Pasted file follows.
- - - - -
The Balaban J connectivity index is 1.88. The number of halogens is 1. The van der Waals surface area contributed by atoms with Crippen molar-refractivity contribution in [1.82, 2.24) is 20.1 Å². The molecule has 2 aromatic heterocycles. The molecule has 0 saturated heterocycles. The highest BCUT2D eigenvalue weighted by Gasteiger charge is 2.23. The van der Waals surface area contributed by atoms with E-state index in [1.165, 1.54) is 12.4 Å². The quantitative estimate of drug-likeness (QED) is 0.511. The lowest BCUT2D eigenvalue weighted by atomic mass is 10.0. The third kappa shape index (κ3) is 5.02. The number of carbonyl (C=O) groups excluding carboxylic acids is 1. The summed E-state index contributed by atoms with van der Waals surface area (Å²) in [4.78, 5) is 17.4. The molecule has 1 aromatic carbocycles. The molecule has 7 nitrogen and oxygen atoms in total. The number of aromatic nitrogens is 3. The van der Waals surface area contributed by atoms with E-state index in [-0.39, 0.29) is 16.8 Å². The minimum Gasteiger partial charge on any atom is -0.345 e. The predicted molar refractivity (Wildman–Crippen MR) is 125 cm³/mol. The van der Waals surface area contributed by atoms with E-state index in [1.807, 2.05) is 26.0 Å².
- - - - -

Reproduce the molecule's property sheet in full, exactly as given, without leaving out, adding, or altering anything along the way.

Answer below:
The Balaban J connectivity index is 1.88. The number of halogens is 1. The van der Waals surface area contributed by atoms with Crippen molar-refractivity contribution in [1.82, 2.24) is 20.1 Å². The molecule has 2 aromatic heterocycles. The molecule has 0 saturated heterocycles. The highest BCUT2D eigenvalue weighted by Gasteiger charge is 2.23. The van der Waals surface area contributed by atoms with E-state index in [1.165, 1.54) is 12.4 Å². The quantitative estimate of drug-likeness (QED) is 0.511. The lowest BCUT2D eigenvalue weighted by atomic mass is 10.0. The third kappa shape index (κ3) is 5.02. The number of carbonyl (C=O) groups excluding carboxylic acids is 1. The summed E-state index contributed by atoms with van der Waals surface area (Å²) in [4.78, 5) is 17.4. The molecule has 1 aromatic carbocycles. The molecule has 7 nitrogen and oxygen atoms in total. The number of aromatic nitrogens is 3. The van der Waals surface area contributed by atoms with E-state index in [-0.39, 0.29) is 16.8 Å². The minimum Gasteiger partial charge on any atom is -0.345 e. The predicted molar refractivity (Wildman–Crippen MR) is 125 cm³/mol. The van der Waals surface area contributed by atoms with E-state index in [1.807, 2.05) is 26.0 Å².